These lines will copy the patterns from the colonialist metropoles, and at these protests the pattern was the same as during last year’s events in France. If you remember the famous Yellow Vests – the same lines that supported them, support these protests in Serbia. Even then, among the demands of the Yellow Vests were those to stop further migrations from the Middle East and Africa, as well as an increase in the salaries for French imperialist soldiers. Of course, those lines then decided to ignore both racism and pro-imperialism, for the sake of the progressive social demands of the movement. The support of the French left to Yellow vests is easy to explain by the parasitic character of French society, but how to explain the support of Serbian leftists to such a movement? It’s not hard, really. The key is in the class character of the left, which leads to identification with French workers and small private individuals, rather than with the victims of French imperialism and migrants.

Therefore, it can be said that these leftists were quite at home at this week’s protests, regardless of the right-wing character of the protests. Except here we have a different problem. Although they ignore the anti-migrant sentiments, statements and chants of the demonstrators, what buries them even deeper are the iconography and songs of the collaborators with fascism from the Second World War, ubiquitous among the demonstrators. And that damn technology, which records and memorizes everything today.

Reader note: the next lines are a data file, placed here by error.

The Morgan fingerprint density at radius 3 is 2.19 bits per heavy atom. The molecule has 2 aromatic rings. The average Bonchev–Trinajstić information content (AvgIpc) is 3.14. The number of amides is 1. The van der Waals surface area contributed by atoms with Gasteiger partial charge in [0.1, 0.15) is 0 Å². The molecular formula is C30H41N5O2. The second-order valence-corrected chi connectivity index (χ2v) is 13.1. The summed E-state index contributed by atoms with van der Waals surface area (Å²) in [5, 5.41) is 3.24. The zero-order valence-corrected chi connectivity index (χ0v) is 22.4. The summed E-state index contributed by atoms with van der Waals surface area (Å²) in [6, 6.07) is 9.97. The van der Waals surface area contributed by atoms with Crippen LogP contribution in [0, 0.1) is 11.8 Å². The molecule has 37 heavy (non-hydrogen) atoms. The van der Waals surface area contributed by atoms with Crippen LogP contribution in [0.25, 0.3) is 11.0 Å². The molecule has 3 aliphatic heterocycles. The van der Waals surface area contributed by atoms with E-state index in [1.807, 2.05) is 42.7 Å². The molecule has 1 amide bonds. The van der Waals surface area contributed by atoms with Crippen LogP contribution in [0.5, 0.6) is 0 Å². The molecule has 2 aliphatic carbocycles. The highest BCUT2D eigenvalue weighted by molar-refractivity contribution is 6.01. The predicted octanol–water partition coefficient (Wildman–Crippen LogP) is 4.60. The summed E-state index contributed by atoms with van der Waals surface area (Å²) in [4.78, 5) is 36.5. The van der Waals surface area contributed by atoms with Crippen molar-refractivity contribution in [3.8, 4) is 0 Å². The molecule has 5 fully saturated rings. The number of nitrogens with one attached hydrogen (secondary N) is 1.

And, then, what’s left for them to do is spread false narratives about a kind of “neutrality” of the protest, about a “spontaneous gathering of the broad masses” and an open space for competition over the takeover of the protest between the right and the left. In fact, they are selling us the middle class as the “people”, and the interest of that class as the people’s interest. Communists cannot be deceived. We don’t wander in the dark, feeling the wall to find the light switch. We do not call on people to vote for Tsipras or Sanders, and then pretend to be dumb when the former introduces austerity measures and the latter votes for imperialist aggressions. We do not call on the people to support the aggressions on Libya, Syria, FR Yugoslavia, and then not to take responsibility for the colonial enslavement of those peoples. It is our job to interpret reality correctly and build credibility as an option worth turning to for explanations.

During the recent parliamentary elections, turnout was very low, especially in Belgrade. Do you think that the mobilizations are simply something characteristic of the capital or is it even bigger?

In neocolonial economies like Serbia, there are obstacles to the accumulation of capital, and they can be simply reduced to three: